Television Broadcasts Ltd. (TVB) is said to have penalized some newsroom staff following the recent internal conflict over alleged censorship issues.
Taking umbrage at a petition launched last month by some employees against the editing of a video that showed police officers beating up a pro-democracy protester, the TV station has meted out various punishments to staff, Apple Daily reported Friday.
News editor Chris Wong, the most senior person among those who signed the anti-censorship petition, has been relieved of his duties as chief editor of the 6:30pm main news cast and late night news report on TVB Jade, according to the report.
Another news editor on duty when the police beating video was first aired, Perry Chow, is said to have lost a quarter of her bonus as punishment.
Meanwhile, some others were banned from editing local news copies and told only to work on stories from overseas newswires, the report said.
To Yiu-ming, associate professor at the School of Communication at Hong Kong Baptist University, said it looks like revenge-action by TVB’s management.
TVB news director Keith Yuen “owes Hong Kong people an explanation”, he said.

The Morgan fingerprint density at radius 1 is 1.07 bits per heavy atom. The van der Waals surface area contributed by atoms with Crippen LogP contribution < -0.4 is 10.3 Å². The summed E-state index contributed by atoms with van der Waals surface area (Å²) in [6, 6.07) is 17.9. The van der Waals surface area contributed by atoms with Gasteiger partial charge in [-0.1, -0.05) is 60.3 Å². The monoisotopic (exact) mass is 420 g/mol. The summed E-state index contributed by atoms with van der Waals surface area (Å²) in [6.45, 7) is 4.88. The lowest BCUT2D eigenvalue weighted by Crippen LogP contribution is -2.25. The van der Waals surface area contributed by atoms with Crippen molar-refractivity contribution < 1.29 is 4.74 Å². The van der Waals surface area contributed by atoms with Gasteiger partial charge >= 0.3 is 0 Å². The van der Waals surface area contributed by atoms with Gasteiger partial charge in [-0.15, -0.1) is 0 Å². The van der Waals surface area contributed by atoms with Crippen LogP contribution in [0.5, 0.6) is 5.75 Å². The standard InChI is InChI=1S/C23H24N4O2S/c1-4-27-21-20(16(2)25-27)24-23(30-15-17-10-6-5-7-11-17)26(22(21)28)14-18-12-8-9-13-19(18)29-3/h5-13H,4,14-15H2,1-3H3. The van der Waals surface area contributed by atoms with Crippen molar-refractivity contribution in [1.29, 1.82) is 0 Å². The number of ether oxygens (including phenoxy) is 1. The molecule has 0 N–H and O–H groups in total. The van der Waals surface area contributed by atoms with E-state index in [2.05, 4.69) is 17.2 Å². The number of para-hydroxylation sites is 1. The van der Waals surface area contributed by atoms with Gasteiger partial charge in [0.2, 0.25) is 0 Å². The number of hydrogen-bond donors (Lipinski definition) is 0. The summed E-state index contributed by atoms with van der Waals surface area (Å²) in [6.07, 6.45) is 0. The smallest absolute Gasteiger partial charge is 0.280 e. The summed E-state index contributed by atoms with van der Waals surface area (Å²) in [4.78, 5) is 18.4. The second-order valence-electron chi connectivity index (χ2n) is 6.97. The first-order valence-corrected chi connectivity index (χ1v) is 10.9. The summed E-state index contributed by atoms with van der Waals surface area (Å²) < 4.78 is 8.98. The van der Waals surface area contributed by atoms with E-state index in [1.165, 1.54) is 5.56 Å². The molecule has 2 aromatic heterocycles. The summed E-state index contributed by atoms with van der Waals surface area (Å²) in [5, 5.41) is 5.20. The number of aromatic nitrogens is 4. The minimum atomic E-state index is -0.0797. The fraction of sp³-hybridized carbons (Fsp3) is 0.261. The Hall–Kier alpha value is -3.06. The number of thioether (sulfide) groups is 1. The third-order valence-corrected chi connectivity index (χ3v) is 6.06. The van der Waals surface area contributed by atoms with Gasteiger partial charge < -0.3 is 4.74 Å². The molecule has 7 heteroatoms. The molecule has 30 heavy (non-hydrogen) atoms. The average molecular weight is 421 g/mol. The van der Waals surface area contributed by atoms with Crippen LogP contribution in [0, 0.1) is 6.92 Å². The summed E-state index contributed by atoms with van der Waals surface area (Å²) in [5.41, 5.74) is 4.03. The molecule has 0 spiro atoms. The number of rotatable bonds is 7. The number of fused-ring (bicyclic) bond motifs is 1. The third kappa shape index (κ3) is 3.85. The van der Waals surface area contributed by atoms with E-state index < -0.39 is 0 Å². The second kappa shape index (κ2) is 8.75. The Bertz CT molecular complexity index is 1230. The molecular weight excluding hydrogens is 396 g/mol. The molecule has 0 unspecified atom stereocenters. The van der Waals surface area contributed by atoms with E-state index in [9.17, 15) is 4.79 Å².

Keith Yuen was not available for comment, Apple Daily said.
On October 15, video footage indicated that protester Ken Tsang was taken to a dark corner in Admiralty by seven police officers and beaten up, with Tsang seen lying on the ground with his hands and feet bound with plastic strips.
TVB’s initial news report said Tsang was punched and kicked by the police. However, the voice-over was changed in subsequent broadcasts — purportedly on the order of the senior management — to say that “the police are suspected to have used violence on Ken Tsang”.
Around 80 news department staff signed a joint petition in protest against the video edit. Yuen, however, defended the editing, saying it was appropriate.
Ho Wing-hong, the assignment editor responsible for the broadcast of the video, was demoted to senior research officer after the incident.
Legislative Councilor Claudia Mo said that she had learnt that the order to penalize Chris Wong and Perry Chow did not come from Keith Yuen, but someone higher up the corporate ladder to “straighten things up”.
Mo said she is worried that similar incidents may happen again, which could further destroy the morale in the news department.
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